But, after all that excitement, it was not to be.

Greg Street wrote:

Just to make our intent clear, the Glyph of Demon Hunting isn’t intended to turn Demonology warlocks into a tanking spec. You won’t be able to queue as a tank for Dungeon Finder for instance and won’t have the survivability or tools of say a Protection paladin.

Thus the dream of Warlock tanks ended.

If there was anything that indicated to me that Warlocks were really in trouble in Cataclysm, and that no idea was too wild to save them in Mists, it was this one. Tanking Warlocks represented the most outrageous thinking I’d seen yet on the class. Oh, sure, bloggers had talked about it before, but nothing had ever come out of Blizzard indicating it was a possibility. Taking a pure DPS spec and turning them into a hybrid? This is madness!

No, this is amazing.

Let’s assume for a moment that the intent really was to make Demo a tanking spec. Humor me.

Let’s consider the benefits:

  • Turns the class into a hybrid, resolving issues with the Simplicity Tax and Bring the Player, Not the Class model. This also invites players to try Warlocks who might otherwise be hesitant to roll a pure DPS character due to the needs of their raid composition.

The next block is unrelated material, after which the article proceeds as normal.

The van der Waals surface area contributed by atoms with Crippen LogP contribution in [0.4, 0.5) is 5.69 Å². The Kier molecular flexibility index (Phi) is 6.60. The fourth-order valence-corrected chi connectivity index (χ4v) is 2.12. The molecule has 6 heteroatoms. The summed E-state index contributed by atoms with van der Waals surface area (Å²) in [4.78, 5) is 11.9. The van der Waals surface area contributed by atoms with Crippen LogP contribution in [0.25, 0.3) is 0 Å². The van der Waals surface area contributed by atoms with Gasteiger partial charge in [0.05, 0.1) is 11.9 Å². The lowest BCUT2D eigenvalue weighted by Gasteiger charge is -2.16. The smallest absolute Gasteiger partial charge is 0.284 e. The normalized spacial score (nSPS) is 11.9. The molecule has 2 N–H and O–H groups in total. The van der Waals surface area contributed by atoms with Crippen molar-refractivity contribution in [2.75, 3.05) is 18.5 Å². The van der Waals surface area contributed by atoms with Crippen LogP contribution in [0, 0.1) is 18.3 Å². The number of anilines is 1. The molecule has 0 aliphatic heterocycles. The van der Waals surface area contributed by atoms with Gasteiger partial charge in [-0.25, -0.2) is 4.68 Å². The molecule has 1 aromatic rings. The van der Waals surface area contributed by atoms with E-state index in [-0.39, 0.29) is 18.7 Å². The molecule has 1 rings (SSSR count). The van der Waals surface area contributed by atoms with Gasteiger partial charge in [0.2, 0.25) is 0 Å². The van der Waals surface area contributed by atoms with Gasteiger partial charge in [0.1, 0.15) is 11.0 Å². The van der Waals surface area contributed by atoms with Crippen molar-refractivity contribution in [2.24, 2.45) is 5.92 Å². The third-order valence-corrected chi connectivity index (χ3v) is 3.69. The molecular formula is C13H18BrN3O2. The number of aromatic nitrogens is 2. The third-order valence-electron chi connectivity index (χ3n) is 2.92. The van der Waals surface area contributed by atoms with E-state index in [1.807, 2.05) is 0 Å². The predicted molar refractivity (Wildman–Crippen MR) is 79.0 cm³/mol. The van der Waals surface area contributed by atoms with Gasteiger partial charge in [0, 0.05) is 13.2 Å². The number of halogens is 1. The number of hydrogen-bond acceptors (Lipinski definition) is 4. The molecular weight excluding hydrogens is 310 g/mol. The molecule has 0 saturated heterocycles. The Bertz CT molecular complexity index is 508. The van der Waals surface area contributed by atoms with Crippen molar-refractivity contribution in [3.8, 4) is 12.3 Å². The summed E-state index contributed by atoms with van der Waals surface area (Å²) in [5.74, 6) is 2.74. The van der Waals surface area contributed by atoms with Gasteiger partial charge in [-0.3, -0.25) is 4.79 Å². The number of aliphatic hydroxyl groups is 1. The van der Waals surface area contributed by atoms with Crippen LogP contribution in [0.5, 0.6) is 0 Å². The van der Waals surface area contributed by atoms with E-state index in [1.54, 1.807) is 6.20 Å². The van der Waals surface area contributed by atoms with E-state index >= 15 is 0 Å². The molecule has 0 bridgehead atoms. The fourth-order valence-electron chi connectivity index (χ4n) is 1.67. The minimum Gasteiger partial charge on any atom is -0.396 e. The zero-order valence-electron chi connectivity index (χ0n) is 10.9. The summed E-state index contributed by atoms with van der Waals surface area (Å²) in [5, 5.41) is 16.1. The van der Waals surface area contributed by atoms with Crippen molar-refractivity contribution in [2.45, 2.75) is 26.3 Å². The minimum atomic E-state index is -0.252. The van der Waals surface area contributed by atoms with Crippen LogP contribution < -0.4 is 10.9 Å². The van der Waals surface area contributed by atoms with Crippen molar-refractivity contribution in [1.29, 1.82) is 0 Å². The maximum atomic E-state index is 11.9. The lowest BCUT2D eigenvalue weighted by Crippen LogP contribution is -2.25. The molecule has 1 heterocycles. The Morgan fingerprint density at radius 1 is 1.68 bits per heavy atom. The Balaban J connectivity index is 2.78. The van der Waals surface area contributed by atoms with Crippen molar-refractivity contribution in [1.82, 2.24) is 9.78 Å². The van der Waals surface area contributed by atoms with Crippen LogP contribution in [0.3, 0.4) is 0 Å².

• Increases the number of potential tanks in the game. This both helps the general tank shortage, as well as offset the main quality of life disadvantage of a pure DPS – queue times for PvE dungeons and raids – by letting them jump in as a tank.
  • It is new and unusual, which can be quite a draw for players looking for something different. It also gives long-term Warlock players an opportunity to experience a different role in the game without rerolling.
  • Sets up the possibility of a fourth spec for other classes. Demo tanks would be an experiment in making one spec fill multiple roles (DPS/Tanking), much like Feral Druids did. If both roles are successful, spinning off a separate 4th spec becomes a logical extension of the tanking experiment, which opens up possibilities for other classes extending their specs.
  • Fits the theme and fantasy of the spec. Instead of transforming into a demon to make your spells hit harder, you turn into one to rip and tear into your enemies, using demonic magic to augment your physical prowess to be the equivalent of a giant dire bear or warrior in armor.

There are some challenges to overcome with this idea, though.